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Geoffrey Miller again doesn't disappoint, and his recent book Spent represents the natural result of the outstanding previous book "The Mating Mind".
The book is written with a personal tone, and with humor (some a little non-PC, some just made me laugh like the whale's plankton), so it's quite an enjoyable read.
This is one of the most entertaining books I have read, both in terms of its academic content and the writing style (the author has a great sense of humor).
Great book. Shows that the Big 5 personality Traits isn't just another run of the mill system created by someone to describe people because it is the first system that evolved from... Read morePublished 1 month ago by Daniel Capote
Will make you look at consumerism in a new light and be more aware of what you buy and whyPublished 1 month ago by MB
Very recommendable as a good read on human behavior from a scientific point of view. I have really enjoyed reading it.Published 7 months ago by ferran
Great ideas combined in an eye-opening way. The book makes you see consumerism so clearly, that's impossible keep seeing thinks the same way.Published 9 months ago by Francisco L Lima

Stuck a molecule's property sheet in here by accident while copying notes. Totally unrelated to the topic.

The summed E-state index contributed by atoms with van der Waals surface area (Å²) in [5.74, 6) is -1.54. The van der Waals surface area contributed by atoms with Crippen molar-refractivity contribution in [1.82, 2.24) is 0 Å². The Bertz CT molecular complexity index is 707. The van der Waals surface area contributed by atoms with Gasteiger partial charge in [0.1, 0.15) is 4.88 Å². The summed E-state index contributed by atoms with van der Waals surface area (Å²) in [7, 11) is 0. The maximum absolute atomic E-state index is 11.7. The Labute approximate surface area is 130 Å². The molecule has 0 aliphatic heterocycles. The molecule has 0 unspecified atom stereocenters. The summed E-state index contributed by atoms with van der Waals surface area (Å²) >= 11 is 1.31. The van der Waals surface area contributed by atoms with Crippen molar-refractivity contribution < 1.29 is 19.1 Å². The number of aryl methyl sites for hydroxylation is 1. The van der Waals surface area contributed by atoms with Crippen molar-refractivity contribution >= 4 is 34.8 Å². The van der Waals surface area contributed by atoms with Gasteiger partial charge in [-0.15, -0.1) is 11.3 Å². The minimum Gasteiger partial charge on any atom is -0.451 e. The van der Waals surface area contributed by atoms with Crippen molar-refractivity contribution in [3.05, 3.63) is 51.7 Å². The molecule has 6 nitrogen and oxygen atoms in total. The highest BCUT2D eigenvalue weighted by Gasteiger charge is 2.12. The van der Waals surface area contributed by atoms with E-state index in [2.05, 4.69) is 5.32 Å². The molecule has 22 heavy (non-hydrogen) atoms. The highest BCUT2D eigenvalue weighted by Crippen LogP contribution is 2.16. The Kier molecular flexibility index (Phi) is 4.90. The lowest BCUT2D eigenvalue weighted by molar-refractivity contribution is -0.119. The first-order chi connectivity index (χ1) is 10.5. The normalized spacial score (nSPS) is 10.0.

Spent is one of those rare popular science books where you enter into the authors topic thinking you will get a fun, light read and instead get a provocative, insightful and... Read morePublished 11 months ago by Danielle Perszyk
This is that rare kind of book that I find myself referencing in conversations almost weekly. At times it can get a bit heady and hard to get through without doubling back to read... Read morePublished 12 months ago by R. Hunt
I got a lot out of this book. It challenged some preconceptions and gave me a broader perspective on several things. And I loved its irreverence. Read morePublished 13 months ago by Cruxrush
Great analysis of our purchasing habits in consumerist society and how human evolution and primal instincts affect those decisions.
Would definitely recommend.
Describes modern consumption and the sources in evolutionary "trait-signalling" (showing off to others, the equivalent of peacock tails). Read morePublished 14 months ago by Lisa